Some time ago on our search for sustainable fabrics for our shoes, we came across an old textile classic: hemp.
Cotton has wonderful properties and, processed in various ways, can make a robust upper material, also for wild shoes, but in terms of sustainability it entails a couple of challenges: it can't be planted everywhere, it needs a lot of water and it’s susceptible to pests. That means that it’s often necessary to use pesticides. Using organic cotton at least ensures that no pesticides are used, but here, too, the water consumption remains enormous.
So we were always on the lookout for alternatives. And a promising one is hemp.
Advantages of hemp
For a long time hemp was the most widespread and most widely used cultivated plant.
It can be made into paper, clothing, ropes or sails and is pretty easy to grow. It grows well in mild climates, it only needs about a quarter of the amount of water required by cotton, is immune to pests and therefore doesn't require pesticides, and - unlike cotton - it co-exists well with other plant and animal species.
Why was hemp almost completely displaced by cotton, when it has so many advantages? There were various reasons: The mechanisation of cotton mills and the invention of artificial textiles, the comfortable feel of cotton and the low price of importing it (at the cost of the working conditions and with environmental consequences in the areas where it was cultivated), hemp’s bad rap due to its association with cannabis - all these things benefited the rise of cotton.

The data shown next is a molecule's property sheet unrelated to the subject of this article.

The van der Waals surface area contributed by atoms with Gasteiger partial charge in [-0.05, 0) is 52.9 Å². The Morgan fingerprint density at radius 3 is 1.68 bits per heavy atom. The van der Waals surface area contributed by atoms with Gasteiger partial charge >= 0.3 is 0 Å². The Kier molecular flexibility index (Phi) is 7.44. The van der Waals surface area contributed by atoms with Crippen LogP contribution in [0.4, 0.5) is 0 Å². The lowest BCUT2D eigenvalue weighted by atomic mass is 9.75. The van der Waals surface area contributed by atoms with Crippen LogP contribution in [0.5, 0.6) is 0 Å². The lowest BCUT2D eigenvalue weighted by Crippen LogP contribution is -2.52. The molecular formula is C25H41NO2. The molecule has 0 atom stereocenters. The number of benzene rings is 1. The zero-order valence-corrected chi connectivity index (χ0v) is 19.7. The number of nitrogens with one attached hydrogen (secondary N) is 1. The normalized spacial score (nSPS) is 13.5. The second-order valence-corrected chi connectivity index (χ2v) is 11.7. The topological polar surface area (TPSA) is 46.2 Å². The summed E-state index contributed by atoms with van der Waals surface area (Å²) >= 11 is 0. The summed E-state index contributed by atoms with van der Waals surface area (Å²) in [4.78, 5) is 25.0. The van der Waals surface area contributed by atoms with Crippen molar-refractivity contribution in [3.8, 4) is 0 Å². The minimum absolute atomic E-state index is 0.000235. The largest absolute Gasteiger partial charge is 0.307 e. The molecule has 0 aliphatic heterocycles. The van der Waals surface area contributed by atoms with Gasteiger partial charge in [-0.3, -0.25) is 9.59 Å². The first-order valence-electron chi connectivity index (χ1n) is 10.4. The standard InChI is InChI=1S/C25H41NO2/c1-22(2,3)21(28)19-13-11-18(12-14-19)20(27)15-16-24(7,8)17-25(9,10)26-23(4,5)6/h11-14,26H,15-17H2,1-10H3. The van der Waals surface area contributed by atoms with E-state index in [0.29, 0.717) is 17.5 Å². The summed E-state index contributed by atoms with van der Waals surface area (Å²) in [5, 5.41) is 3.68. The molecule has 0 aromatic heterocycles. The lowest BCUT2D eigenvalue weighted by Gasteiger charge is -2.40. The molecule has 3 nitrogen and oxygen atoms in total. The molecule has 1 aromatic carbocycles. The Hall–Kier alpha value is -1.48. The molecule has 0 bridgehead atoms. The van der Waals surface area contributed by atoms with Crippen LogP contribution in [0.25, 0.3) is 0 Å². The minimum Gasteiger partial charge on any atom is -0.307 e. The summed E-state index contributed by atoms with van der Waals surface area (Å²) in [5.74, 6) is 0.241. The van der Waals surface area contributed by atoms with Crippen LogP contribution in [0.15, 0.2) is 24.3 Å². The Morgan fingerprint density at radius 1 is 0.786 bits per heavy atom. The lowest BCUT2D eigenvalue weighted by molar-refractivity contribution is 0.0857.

Over the last few years the advantages of hemp have been rediscovered, especially for the textile industry. However, as hemp cultivation in Europe dwindled, lots of knowledge about processing it was lost. Demand for hemp must first be rekindled, and it’s currently quite difficult to find European hemp. And if you also want your hemp to be organic, it starts to get really difficult. One of our current suppliers, who provides our organic cotton, has now begun to supply hemp, too, and our coming collection includes a model made of this dream fabric. Mixed with linen it’s the perfect upper material for our Wildlings.
Care and maintenance
Hemp textiles are coarser and rougher than cotton and therefore the feel of the fabric takes some getting used to. It’s very tear-resistant, but when washed (especially in hard water) it becomes stiffer than cotton. You can soften it again by kneading it for a little while. Hemp shouldn’t be washed with washing powder as it builds up in the hollows of the fibres and destroys them.
Wet hemp has its own particular smell, similar to hay or wet leaves. And since it absorbs water well, it takes longer than other materials to dry. But as the moisture disappears, so does the smell.
However, for Wildlings, which don’t belong in a washing machine anyway, hemp is a low-maintenance fabric as well as a sustainable one. Making Wildling as sustainable as possible is our vision and our goal for 2019 and the future - what’s your vision, your goal? And do you have experience with hemp textiles?
Run wild and with vision in 2019!